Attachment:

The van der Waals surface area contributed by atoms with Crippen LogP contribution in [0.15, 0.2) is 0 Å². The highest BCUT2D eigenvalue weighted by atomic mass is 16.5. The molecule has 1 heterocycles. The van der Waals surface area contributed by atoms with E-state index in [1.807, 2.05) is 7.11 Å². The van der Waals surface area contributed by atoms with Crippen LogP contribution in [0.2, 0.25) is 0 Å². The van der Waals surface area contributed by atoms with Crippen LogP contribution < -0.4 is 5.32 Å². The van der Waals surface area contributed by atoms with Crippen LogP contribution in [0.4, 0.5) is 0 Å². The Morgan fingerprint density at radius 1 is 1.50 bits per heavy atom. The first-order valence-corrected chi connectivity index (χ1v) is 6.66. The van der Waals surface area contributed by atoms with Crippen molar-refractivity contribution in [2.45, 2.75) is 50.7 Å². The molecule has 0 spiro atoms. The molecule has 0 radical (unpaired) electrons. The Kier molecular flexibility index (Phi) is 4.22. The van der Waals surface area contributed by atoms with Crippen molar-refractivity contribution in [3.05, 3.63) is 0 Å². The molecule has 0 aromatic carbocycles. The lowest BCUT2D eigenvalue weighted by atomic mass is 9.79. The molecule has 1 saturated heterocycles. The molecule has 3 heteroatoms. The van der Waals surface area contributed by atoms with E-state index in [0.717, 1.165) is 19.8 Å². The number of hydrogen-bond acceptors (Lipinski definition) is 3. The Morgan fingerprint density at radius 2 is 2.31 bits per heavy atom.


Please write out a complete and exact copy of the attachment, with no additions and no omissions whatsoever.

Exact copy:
The van der Waals surface area contributed by atoms with Crippen LogP contribution in [0.15, 0.2) is 0 Å². The highest BCUT2D eigenvalue weighted by atomic mass is 16.5. The molecule has 1 heterocycles. The van der Waals surface area contributed by atoms with E-state index in [1.807, 2.05) is 7.11 Å². The van der Waals surface area contributed by atoms with Crippen LogP contribution in [0.2, 0.25) is 0 Å². The van der Waals surface area contributed by atoms with Crippen LogP contribution < -0.4 is 5.32 Å². The van der Waals surface area contributed by atoms with Crippen LogP contribution in [0.4, 0.5) is 0 Å². The Morgan fingerprint density at radius 1 is 1.50 bits per heavy atom. The first-order valence-corrected chi connectivity index (χ1v) is 6.66. The van der Waals surface area contributed by atoms with Crippen molar-refractivity contribution in [2.45, 2.75) is 50.7 Å². The molecule has 0 spiro atoms. The molecule has 0 radical (unpaired) electrons. The Kier molecular flexibility index (Phi) is 4.22. The van der Waals surface area contributed by atoms with Crippen molar-refractivity contribution in [3.05, 3.63) is 0 Å². The molecule has 0 aromatic carbocycles. The lowest BCUT2D eigenvalue weighted by atomic mass is 9.79. The molecule has 1 saturated heterocycles. The molecule has 3 heteroatoms. The van der Waals surface area contributed by atoms with E-state index in [0.717, 1.165) is 19.8 Å². The number of hydrogen-bond acceptors (Lipinski definition) is 3. The Morgan fingerprint density at radius 2 is 2.31 bits per heavy atom.